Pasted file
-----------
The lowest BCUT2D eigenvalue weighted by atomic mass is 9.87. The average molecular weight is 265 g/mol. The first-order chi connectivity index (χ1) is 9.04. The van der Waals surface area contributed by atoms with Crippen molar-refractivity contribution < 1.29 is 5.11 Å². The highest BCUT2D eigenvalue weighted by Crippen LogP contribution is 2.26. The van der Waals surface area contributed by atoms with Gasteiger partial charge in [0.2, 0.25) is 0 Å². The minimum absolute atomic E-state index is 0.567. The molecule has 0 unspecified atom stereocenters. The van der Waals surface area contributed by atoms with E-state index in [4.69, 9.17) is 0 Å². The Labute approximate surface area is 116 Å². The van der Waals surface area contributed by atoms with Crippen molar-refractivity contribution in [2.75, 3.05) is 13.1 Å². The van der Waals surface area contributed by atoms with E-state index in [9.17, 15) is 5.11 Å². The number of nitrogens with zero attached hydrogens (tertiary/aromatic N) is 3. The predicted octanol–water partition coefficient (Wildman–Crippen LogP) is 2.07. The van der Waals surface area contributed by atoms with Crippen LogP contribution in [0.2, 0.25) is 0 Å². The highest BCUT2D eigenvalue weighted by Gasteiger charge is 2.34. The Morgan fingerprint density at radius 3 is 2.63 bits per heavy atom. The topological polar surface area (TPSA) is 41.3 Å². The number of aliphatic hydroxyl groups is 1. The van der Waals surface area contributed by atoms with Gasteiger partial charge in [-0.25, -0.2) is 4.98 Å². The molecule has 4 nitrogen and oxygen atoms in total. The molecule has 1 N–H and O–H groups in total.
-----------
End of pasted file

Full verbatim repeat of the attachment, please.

The lowest BCUT2D eigenvalue weighted by atomic mass is 9.87. The average molecular weight is 265 g/mol. The first-order chi connectivity index (χ1) is 9.04. The van der Waals surface area contributed by atoms with Crippen molar-refractivity contribution < 1.29 is 5.11 Å². The highest BCUT2D eigenvalue weighted by Crippen LogP contribution is 2.26. The van der Waals surface area contributed by atoms with Gasteiger partial charge in [0.2, 0.25) is 0 Å². The minimum absolute atomic E-state index is 0.567. The molecule has 0 unspecified atom stereocenters. The van der Waals surface area contributed by atoms with E-state index in [4.69, 9.17) is 0 Å². The Labute approximate surface area is 116 Å². The van der Waals surface area contributed by atoms with Crippen molar-refractivity contribution in [2.75, 3.05) is 13.1 Å². The van der Waals surface area contributed by atoms with E-state index in [9.17, 15) is 5.11 Å². The number of nitrogens with zero attached hydrogens (tertiary/aromatic N) is 3. The predicted octanol–water partition coefficient (Wildman–Crippen LogP) is 2.07. The van der Waals surface area contributed by atoms with Crippen LogP contribution in [0.2, 0.25) is 0 Å². The highest BCUT2D eigenvalue weighted by Gasteiger charge is 2.34. The Morgan fingerprint density at radius 3 is 2.63 bits per heavy atom. The topological polar surface area (TPSA) is 41.3 Å². The number of aliphatic hydroxyl groups is 1. The van der Waals surface area contributed by atoms with Gasteiger partial charge in [-0.25, -0.2) is 4.98 Å². The molecule has 4 nitrogen and oxygen atoms in total. The molecule has 1 N–H and O–H groups in total.